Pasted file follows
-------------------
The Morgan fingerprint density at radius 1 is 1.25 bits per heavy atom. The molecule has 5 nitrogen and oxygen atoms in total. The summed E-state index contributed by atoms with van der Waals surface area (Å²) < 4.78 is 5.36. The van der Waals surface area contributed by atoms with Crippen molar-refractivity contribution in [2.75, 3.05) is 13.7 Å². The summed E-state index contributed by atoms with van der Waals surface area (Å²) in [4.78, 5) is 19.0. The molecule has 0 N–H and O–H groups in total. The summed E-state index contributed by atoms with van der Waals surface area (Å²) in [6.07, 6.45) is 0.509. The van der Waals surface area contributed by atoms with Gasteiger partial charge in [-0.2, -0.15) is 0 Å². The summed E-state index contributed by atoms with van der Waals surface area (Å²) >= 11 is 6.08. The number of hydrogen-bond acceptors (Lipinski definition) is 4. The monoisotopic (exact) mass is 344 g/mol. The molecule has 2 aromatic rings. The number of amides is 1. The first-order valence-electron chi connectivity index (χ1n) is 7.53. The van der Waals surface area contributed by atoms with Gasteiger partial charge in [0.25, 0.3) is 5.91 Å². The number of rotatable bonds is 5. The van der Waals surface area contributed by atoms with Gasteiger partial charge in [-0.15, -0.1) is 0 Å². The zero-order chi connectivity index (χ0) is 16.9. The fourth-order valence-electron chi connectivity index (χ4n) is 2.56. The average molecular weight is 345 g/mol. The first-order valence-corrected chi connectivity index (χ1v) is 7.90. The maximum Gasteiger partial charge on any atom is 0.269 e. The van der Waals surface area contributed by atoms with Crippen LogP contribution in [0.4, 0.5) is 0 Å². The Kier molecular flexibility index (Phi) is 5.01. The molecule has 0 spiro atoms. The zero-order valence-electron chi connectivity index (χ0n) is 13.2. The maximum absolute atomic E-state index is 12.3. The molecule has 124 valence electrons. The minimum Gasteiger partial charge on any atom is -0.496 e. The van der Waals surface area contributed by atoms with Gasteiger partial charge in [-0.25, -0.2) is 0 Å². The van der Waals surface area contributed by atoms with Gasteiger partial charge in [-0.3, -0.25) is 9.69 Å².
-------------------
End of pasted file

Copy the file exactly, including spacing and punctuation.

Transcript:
The Morgan fingerprint density at radius 1 is 1.25 bits per heavy atom. The molecule has 5 nitrogen and oxygen atoms in total. The summed E-state index contributed by atoms with van der Waals surface area (Å²) < 4.78 is 5.36. The van der Waals surface area contributed by atoms with Crippen molar-refractivity contribution in [2.75, 3.05) is 13.7 Å². The summed E-state index contributed by atoms with van der Waals surface area (Å²) in [4.78, 5) is 19.0. The molecule has 0 N–H and O–H groups in total. The summed E-state index contributed by atoms with van der Waals surface area (Å²) in [6.07, 6.45) is 0.509. The van der Waals surface area contributed by atoms with Gasteiger partial charge in [-0.2, -0.15) is 0 Å². The summed E-state index contributed by atoms with van der Waals surface area (Å²) >= 11 is 6.08. The number of hydrogen-bond acceptors (Lipinski definition) is 4. The monoisotopic (exact) mass is 344 g/mol. The molecule has 2 aromatic rings. The number of amides is 1. The first-order valence-electron chi connectivity index (χ1n) is 7.53. The van der Waals surface area contributed by atoms with Gasteiger partial charge in [0.25, 0.3) is 5.91 Å². The number of rotatable bonds is 5. The van der Waals surface area contributed by atoms with Gasteiger partial charge in [-0.15, -0.1) is 0 Å². The zero-order chi connectivity index (χ0) is 16.9. The fourth-order valence-electron chi connectivity index (χ4n) is 2.56. The average molecular weight is 345 g/mol. The first-order valence-corrected chi connectivity index (χ1v) is 7.90. The maximum Gasteiger partial charge on any atom is 0.269 e. The van der Waals surface area contributed by atoms with Crippen LogP contribution in [0.4, 0.5) is 0 Å². The Kier molecular flexibility index (Phi) is 5.01. The molecule has 0 spiro atoms. The zero-order valence-electron chi connectivity index (χ0n) is 13.2. The maximum absolute atomic E-state index is 12.3. The molecule has 124 valence electrons. The minimum Gasteiger partial charge on any atom is -0.496 e. The van der Waals surface area contributed by atoms with Gasteiger partial charge in [-0.25, -0.2) is 0 Å². The van der Waals surface area contributed by atoms with Gasteiger partial charge in [-0.3, -0.25) is 9.69 Å².